customs ami the words associated with
each fust ami feast day? They vary
in the different countries hi which the
.lews have lived.
The Feast of Purliu. which is cele
brated today, has tujftiy such words
'&«] customs which cluster about its
According to tin* injunction in the
book of Esther. “do the Jews niuke
the fourteenth day of the month of
Adnr as one of Joy and entertain
ment. and a feast day and of sending
portions one to auother,” which is fol
lowcd today.
From the Hebrew words “Sliolach"
(to send) and ‘luonoh* (a portoiu, or
gift), is formed the word “Slibtcb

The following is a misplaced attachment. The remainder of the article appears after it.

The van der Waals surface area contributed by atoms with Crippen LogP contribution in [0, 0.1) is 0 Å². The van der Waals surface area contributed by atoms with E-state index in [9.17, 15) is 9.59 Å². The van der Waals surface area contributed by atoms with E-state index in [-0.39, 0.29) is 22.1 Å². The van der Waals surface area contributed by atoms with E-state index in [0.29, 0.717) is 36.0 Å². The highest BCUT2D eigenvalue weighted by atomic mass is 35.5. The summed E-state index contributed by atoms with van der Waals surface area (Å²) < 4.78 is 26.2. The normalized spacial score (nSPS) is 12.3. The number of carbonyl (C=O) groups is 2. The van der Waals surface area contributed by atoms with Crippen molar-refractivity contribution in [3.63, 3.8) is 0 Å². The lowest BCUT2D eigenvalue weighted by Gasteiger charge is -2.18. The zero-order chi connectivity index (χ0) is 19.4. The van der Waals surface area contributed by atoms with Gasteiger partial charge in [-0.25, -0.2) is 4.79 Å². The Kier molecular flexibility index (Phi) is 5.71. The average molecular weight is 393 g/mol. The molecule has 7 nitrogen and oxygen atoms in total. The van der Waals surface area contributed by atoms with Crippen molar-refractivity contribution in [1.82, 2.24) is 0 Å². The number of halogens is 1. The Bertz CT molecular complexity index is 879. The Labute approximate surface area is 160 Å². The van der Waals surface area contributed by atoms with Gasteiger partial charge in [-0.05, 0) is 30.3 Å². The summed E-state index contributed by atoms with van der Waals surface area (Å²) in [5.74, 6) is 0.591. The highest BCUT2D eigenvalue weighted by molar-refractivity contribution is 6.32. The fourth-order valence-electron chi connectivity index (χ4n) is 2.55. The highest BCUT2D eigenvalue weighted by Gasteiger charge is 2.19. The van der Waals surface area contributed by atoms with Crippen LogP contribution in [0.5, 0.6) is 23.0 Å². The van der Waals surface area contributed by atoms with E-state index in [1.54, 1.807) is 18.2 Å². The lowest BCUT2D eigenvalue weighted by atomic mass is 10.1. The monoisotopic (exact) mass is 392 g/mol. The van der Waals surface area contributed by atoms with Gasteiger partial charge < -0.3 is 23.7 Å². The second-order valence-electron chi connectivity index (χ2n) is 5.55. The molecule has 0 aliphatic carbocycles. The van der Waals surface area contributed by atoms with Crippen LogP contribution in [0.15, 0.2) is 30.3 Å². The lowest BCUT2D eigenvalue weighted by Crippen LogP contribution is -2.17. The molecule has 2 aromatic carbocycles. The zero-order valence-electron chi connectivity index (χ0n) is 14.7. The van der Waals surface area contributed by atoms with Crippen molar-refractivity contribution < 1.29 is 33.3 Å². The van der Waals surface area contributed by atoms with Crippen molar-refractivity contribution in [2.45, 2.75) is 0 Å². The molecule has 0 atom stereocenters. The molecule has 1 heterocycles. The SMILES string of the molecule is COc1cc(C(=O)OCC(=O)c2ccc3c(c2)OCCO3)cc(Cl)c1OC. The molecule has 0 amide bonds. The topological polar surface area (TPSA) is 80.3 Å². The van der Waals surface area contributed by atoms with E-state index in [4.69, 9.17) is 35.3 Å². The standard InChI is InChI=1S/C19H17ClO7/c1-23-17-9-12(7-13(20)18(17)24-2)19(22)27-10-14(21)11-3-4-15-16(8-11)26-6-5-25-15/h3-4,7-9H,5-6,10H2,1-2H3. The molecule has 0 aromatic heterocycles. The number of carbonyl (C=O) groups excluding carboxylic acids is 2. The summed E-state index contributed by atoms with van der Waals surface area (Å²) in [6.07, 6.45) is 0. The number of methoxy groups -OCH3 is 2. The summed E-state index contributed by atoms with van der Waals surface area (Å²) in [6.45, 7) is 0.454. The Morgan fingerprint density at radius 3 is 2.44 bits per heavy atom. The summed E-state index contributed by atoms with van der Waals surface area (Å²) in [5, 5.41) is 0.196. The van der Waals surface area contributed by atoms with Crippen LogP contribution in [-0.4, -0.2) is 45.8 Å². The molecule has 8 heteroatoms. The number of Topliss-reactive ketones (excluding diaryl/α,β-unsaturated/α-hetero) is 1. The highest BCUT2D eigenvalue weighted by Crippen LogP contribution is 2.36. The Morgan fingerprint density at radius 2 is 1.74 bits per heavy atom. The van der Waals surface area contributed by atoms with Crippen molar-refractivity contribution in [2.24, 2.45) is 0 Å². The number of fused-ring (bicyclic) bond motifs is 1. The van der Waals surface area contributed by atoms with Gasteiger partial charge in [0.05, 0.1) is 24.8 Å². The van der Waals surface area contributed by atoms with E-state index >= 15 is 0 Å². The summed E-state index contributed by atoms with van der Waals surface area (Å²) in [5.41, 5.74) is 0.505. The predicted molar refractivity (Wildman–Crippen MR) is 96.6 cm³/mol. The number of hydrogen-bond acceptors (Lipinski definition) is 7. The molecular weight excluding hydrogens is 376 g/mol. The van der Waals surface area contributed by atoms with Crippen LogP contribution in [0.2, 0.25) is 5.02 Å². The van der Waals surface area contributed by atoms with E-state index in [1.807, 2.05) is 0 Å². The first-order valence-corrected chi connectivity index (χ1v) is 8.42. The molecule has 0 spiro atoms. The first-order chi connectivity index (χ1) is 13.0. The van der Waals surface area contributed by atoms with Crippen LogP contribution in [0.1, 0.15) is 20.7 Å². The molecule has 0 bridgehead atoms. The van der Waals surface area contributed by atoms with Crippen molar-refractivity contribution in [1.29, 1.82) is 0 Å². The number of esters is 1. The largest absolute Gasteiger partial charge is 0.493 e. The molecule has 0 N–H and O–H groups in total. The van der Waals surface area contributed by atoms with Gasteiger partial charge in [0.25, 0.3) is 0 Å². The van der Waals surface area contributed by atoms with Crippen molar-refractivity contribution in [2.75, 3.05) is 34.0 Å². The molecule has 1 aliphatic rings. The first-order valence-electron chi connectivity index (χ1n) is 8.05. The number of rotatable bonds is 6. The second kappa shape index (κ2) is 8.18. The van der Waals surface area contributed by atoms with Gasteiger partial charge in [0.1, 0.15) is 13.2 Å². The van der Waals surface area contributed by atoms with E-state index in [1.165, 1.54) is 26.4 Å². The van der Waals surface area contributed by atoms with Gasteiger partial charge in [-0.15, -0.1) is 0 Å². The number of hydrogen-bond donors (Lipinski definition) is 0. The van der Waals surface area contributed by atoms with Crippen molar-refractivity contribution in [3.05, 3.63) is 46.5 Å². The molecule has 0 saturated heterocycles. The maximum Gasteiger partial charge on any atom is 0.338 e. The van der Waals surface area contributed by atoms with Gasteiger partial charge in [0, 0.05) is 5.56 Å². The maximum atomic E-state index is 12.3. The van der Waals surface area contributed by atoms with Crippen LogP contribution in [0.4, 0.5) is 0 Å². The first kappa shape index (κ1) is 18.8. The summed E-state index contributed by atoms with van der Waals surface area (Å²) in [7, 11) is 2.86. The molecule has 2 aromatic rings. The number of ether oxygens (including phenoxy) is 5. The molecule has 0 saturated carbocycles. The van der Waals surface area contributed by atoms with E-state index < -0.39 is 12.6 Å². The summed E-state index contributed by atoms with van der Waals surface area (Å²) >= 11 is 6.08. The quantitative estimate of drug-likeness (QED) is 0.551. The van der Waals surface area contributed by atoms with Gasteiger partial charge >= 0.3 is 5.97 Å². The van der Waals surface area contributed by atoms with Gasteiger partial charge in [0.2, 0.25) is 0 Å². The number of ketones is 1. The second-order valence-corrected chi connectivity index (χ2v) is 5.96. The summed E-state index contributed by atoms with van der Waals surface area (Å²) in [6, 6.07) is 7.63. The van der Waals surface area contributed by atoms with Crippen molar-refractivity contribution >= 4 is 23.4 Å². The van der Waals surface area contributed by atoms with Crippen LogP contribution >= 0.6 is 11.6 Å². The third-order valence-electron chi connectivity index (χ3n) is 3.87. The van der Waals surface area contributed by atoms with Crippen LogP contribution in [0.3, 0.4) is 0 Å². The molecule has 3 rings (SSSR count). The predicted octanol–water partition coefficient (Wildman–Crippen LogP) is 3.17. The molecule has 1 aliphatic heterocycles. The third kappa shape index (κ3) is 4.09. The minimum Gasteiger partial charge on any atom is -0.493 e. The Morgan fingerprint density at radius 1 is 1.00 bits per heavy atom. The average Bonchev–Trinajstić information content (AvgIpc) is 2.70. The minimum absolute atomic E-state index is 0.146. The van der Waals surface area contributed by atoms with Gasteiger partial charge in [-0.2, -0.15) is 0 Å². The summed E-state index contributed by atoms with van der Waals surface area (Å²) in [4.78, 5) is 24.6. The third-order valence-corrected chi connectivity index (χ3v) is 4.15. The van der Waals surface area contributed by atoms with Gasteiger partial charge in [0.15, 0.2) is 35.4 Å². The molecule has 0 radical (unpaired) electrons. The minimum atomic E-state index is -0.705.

laono!*,'’ which is still sent from friend
to friend.
llnumn. Ismel's arch enemy, i ;
commemorated by various customs and
eatables. There is the "Homon-tush.”
a turnover stuffed with “Mohn” (pap
l»y seed). Krcphtch is another l*urim
delicacy, a small meat patty, usuallv
boiled iu soup. They are eaten on the
eve of the Day of Atonement. On
Shevuoth it takes the form of a cheese
patty and is called *‘kaes kreplach."
The Mcgilhih Is from the Hebrew
"galul” (to roll i. referring to the
scroll of parchment on which the llool;
of Kstlier is written.
“Purlin Spiel” refers to a dramatic
performance or game Illustrating the
incidents of tin* story of Purim. It
is usually jierformed hy an amateur
troop of actors going from house 4 <•
house and who are rewarded with a
money payment.
11l tin* past few weeks during whirli
i mini grants arriving at the port of Now
York have lieen re-examined hy the
New York City Health officials, the
Hebrew Sheltering ami Immigrant Aid